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DHA implements standard practices to improve maternal outcomes

Military health personnel wearing face mask during medical training William Beaumont Army Medical Center medical personnel prepare for treatment of a simulated postpartum hemorrhage using WBAMC’s new simulation system which provides cutting-edge scenarios for training to medical staff. The new simulation system at the Fort Bliss facility aims to increase communication and improve interdisciplinary and clinical performance of staff when treating obstetric emergencies (Photo by: Marcy Sanchez, William Beaumont Army Medical).

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The Defense Health Agency's Women and Infant Clinical Community has recently implemented standardized practices to improve maternal outcomes in all its military medical treatment facilities around the world.

The new DHA-Procedural Instruction (DHA-PI) 6025.35, Guidance for Implementation of the Postpartum Hemorrhage (PPH) Bundle, provides instruction for implementation of the postpartum hemorrhage bundle at all MTFs providing obstetrical care.

Prior to issuing the DHA-PI in January 2021, the Military Health System had many different methodologies, but not an enterprise standard for the process to evaluate risk assessment and resources to promptly treat PPH to prevent maternal complications, said U.S. Public Health Service Capt. Anne McMillan, PPH Bundle Campaign co-lead and interim lead for the DHA Women's Health Clinical Management Team (WHCMT).

Considering PPH accounted for 10.7% of all maternal deaths in the United States between 2014 and 2017, according to the Center for Disease Control - Prevention's Pregnant Mortality Surveillance System, the effort is an important step in standardizing clinical practices and processes in obstetric care to reduce maternal morbidity and mortality across the MHS.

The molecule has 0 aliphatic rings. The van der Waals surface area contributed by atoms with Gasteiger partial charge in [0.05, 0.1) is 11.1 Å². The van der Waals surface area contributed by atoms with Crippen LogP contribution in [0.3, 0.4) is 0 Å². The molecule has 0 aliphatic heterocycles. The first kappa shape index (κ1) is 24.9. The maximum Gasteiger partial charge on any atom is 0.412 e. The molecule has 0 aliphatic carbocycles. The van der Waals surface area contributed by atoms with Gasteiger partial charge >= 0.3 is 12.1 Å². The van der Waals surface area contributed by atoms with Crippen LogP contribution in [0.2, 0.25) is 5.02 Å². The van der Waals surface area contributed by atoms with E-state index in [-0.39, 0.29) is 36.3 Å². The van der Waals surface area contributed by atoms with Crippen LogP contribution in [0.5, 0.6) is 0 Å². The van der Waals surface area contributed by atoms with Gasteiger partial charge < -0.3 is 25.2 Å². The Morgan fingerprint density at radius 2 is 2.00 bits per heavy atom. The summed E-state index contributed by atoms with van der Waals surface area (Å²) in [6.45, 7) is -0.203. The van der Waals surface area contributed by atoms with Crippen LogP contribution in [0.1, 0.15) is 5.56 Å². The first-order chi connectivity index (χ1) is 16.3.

"The PPH campaign implements leading practices drawn from research and national and international organizations," said McMillan. "It provides a universal set of recommendations to standardize the clinical processes and resources that have been shown to help prevent and treat PPH."

The Navy Bureau of Medicine and Surgery adapted the hemorrhage safety bundle and implemented it across its medical facilities in 2016, according to McMillan. Building upon the lessons learned between 2017 and 2019, the Defense Health Agency conducted a PPH bundle pilot program at five military medical treatment facilities (MTFs). This pilot program further defines the standardized processes and develop a DHA PPH procedural instruction that would provide implementation guidance across the MHS, focusing on specific equipment, resources, and procedures required to enhance a system-level response.

As part of the bundle, each MTF must have a six-drawer purple cart with supplies, equipment, and medications specific to standard PPH treatment, allowing for immediate access to resources, explained McMillan. Additionally, each MTF must provide consistent assessments of a mother's risk factors throughout the course of perinatal care, before and after birth.

"Standardization of the review of a patient's risk factors or medical conditions is built into the medical record, with corresponding actions to support moderate and high-risk mothers," she said.

"The bundle components are designed to address specific steps to identify, prevent, and/or respond to a PPH event, and efforts are underway to update training, supplies, equipment, and resources and develop closer collaborations to decrease adverse outcomes for mothers and their families," explained McMillan. "Well prepared health care teams and informed patients comprise the best teams to prevent complications and improve outcomes for mothers and their families."

Additionally, the PPH bundle implementation campaign is one of DHA's strategic priorities for fiscal 2021. WICC started the implementation project in October 2020 in 12 MTFs with inpatient obstetrical units, focusing on readiness, recognition/prevention, response and reporting.

"Implementation of the PPH bundle is one of many clinical strategies being implemented to further support military readiness and quality of care for all beneficiaries and their families," said McMillan.